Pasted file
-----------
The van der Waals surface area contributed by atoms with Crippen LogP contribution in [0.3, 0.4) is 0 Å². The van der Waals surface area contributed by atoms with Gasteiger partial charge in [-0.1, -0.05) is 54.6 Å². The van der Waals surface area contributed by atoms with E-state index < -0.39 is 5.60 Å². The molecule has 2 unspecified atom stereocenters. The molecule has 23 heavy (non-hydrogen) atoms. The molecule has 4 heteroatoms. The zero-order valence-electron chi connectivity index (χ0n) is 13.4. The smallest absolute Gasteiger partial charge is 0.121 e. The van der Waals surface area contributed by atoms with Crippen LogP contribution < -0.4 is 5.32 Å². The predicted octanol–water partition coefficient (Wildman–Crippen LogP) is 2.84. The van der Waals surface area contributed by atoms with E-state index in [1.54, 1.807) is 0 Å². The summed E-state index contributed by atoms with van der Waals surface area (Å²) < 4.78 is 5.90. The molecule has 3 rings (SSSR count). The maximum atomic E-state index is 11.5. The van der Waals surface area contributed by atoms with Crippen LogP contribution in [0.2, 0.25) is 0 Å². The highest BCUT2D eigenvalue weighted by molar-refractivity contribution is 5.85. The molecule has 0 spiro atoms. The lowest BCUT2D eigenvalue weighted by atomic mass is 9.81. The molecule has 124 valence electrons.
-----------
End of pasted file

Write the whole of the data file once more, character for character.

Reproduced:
The van der Waals surface area contributed by atoms with Crippen LogP contribution in [0.3, 0.4) is 0 Å². The van der Waals surface area contributed by atoms with Gasteiger partial charge in [-0.1, -0.05) is 54.6 Å². The van der Waals surface area contributed by atoms with E-state index < -0.39 is 5.60 Å². The molecule has 2 unspecified atom stereocenters. The molecule has 23 heavy (non-hydrogen) atoms. The molecule has 4 heteroatoms. The zero-order valence-electron chi connectivity index (χ0n) is 13.4. The smallest absolute Gasteiger partial charge is 0.121 e. The van der Waals surface area contributed by atoms with Crippen LogP contribution < -0.4 is 5.32 Å². The predicted octanol–water partition coefficient (Wildman–Crippen LogP) is 2.84. The van der Waals surface area contributed by atoms with E-state index in [1.54, 1.807) is 0 Å². The summed E-state index contributed by atoms with van der Waals surface area (Å²) < 4.78 is 5.90. The molecule has 3 rings (SSSR count). The maximum atomic E-state index is 11.5. The van der Waals surface area contributed by atoms with Crippen LogP contribution in [0.2, 0.25) is 0 Å². The highest BCUT2D eigenvalue weighted by molar-refractivity contribution is 5.85. The molecule has 0 spiro atoms. The lowest BCUT2D eigenvalue weighted by atomic mass is 9.81. The molecule has 124 valence electrons.